Goomboss, King Boo, and Chief Chilly are a substantial improvement over the original game's boss battles.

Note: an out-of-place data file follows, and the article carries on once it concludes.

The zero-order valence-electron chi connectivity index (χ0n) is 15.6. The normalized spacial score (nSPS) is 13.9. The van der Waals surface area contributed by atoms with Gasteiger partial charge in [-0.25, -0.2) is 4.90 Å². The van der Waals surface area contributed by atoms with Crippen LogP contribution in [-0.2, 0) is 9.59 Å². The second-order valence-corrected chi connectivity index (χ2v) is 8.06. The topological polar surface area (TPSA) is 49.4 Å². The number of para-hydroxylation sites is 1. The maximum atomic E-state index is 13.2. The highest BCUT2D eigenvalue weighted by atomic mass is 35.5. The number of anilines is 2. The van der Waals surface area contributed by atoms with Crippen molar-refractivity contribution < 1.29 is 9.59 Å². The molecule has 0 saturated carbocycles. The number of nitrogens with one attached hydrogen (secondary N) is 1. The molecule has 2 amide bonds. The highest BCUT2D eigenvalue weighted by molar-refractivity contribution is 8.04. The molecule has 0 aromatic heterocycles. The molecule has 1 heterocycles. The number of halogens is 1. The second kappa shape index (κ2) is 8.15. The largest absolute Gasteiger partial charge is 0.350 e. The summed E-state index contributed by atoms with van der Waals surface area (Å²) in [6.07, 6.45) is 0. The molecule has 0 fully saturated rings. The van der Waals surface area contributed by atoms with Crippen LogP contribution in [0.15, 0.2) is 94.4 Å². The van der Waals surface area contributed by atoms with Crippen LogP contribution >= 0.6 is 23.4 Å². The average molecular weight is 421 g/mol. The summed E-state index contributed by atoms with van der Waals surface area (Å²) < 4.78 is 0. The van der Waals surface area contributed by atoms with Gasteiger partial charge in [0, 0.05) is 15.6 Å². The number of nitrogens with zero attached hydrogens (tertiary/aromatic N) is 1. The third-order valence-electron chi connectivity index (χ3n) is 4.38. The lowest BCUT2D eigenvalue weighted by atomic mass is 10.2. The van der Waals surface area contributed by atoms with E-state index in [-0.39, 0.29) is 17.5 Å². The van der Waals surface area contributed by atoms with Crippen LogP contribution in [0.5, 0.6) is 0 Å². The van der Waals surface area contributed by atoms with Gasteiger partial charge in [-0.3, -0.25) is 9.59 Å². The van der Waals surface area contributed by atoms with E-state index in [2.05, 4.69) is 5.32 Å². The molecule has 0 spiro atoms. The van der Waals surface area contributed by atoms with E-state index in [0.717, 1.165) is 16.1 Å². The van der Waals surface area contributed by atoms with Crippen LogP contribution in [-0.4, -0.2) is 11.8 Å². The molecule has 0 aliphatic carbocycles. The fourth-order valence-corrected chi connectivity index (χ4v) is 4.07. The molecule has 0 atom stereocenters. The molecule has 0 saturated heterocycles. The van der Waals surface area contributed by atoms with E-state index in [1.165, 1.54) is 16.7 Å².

Now it's time to talk about the most controversial aspect of the game. This aspect is the part that can either make or break the experience. It's time to talk about the game's controls. One natural question that comes to mind is: How are they going to handle the lack of an analog stick? The original game's most notable innovation was by far the analog stick. So without the analog stick, how are you going to handle Super Mario 64? Nintendo offers you three controller options, all with a compromise of some sorts. Two of them involve using the Touch Screen as a replacement for the analog stick. You can then either use the D-Pad or Action Buttons (depending on your dominant hand) to perform actions. Touch controls for a 3D game are never going to be suitable replacements for a regular physical analog stick, so to call these controller options awkward would be an understatement. And since the DS Touch Screen is not that comfortable for the fingers compared to any smartphone screens, there is no reason to use any of those options. This fact then leaves us with just one choice, Standard Mode, this is the best of the three controller options, but it also has its fair share of problems.